I firmly believe that mathematics should be introduced to as many students as possible, allowing for a diverse base of individuals who may become interested in mathematics. I was quite involved in several outreach projects while at CSU and have continued this dedication at Macalester through campus-wide scavenger hunts, organizing the Beyond Mac series, and participating in local competitions such as the Konhauser Problemfest, Math Jeopardy, and DataFest.

Math Circles

As a graduate student, I was the primary organizer for the Colorado State University's Math Circles program for four years. Math Circles is a week-long summer camp for middle school and early high school students in which they are introduced to topics not typically seen in school curricula in an exciting, hands-on format.

Along with a co-organizer, I developed the activities for the week, recruited volunteers to assist the students and instructors to lead the sessions, created a math treasure hunt, advertised, recruited speakers, organized a picnic/meals/snacks for the students.

Along with a co-organizer, I developed the activities for the week, recruited volunteers to assist the students and instructors to lead the sessions, created a math treasure hunt, advertised, recruited speakers, organized a picnic/meals/snacks for the students.

- Math Circles 2013 Schedule, Theme: Notions of Shape and Space, 43 participants, Slideshow
- Math Circles 2012 Schedule, Theme: Puzzles, Logic and Games, capped at 50 participants, Slideshow
- Math Circles 2011 Schedule, Theme: Mathematics through the Ages, 48 participants
- Math Circles 2010 Schedule, 37 participants

I have loved being involved with this program. It has been a truly rewarding experience!

Summer School in Costa Rica

In the summer of 2012, two faculty members at CSU as well as two graduate students (myself included) taught two, two-week mini-courses to undergraduates at the top institution in Costa Rica, the University of Costa Rica, in San Jose. My advisor, Chris Peterson, and I co-taught a course on Persistent Homology, a topic that is not typically presented at the undergraduate level.

While many of the ideas in persistent homology are quite deep, illustrative computations can be done using basic linear algebra techniques. My advisor typically introduced the theory to the students, while I ran a lab session where students were able to make concrete computations using the software Macaulay2 and JPlex which can be run using Matlab. These computations added insight to the theory.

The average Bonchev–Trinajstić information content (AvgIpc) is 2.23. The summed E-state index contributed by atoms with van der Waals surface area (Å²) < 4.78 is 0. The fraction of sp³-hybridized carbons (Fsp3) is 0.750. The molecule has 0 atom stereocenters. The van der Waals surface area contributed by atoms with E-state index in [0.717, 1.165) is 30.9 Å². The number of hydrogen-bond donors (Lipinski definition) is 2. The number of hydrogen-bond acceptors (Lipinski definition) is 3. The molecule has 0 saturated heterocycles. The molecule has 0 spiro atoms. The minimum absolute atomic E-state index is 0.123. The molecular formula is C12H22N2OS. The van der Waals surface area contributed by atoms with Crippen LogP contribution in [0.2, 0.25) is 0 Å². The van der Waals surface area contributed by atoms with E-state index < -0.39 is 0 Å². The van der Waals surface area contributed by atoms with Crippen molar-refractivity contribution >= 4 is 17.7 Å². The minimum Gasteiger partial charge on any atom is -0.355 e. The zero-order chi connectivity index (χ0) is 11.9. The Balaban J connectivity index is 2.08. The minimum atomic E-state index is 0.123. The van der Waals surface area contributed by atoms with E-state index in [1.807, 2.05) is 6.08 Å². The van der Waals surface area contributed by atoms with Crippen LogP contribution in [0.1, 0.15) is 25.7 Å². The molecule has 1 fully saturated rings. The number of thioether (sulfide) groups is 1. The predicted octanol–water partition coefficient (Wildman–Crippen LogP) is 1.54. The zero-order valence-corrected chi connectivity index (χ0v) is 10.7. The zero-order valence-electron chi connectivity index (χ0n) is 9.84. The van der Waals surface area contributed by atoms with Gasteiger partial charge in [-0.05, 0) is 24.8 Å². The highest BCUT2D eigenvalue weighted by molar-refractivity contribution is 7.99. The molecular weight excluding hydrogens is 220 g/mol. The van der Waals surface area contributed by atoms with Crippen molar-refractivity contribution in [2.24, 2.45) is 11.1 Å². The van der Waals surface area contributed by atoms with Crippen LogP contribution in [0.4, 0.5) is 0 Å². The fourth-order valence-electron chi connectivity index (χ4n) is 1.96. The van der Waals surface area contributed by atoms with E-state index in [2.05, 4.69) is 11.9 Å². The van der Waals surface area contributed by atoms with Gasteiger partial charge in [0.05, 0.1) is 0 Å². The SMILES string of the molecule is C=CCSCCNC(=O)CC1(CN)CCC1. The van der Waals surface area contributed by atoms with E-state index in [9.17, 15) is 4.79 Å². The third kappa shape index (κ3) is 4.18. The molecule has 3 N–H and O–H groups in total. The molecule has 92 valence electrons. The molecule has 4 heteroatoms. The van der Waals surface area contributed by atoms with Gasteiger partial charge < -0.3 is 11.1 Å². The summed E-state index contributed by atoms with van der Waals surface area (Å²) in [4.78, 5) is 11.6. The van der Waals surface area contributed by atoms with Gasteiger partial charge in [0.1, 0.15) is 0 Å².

Part of the goal of this summer school is to ultimately act as a way to draw students from UCR to attend graduate school at CSU.

While many of the ideas in persistent homology are quite deep, illustrative computations can be done using basic linear algebra techniques. My advisor typically introduced the theory to the students, while I ran a lab session where students were able to make concrete computations using the software Macaulay2 and JPlex which can be run using Matlab. These computations added insight to the theory.

Part of the goal of this summer school is to ultimately act as a way to draw students from UCR to attend graduate school at CSU.

Math Science and Technology Day

Fourth graders are at a particularly critical point in their education as they still have the opportunity to choose a path that will lead to a STEM career. In an effort to inspire fourth graders to take the necessary mathematics and science classes in middle and high school so that they can enroll and succeed in a STEM major, Math Science and Technology day exposes students to math, science and technology in a fun way, allowing them to recognize that math and science are everyday parts of life.

Started in 1992 as a partnership with El Centro and the Natural Science Education Outreach Center, the program has seen significant growth in over 20 years. Approximately 300 local students attend the event each year.

I gave a presentation, along with Steve Ihde, on Fibonacci numbers in the Fall of 2011 and 2012. It is crucial to engage students that might not otherwise consider mathematics as a career at a young age.

Started in 1992 as a partnership with El Centro and the Natural Science Education Outreach Center, the program has seen significant growth in over 20 years. Approximately 300 local students attend the event each year.

I gave a presentation, along with Steve Ihde, on Fibonacci numbers in the Fall of 2011 and 2012. It is crucial to engage students that might not otherwise consider mathematics as a career at a young age.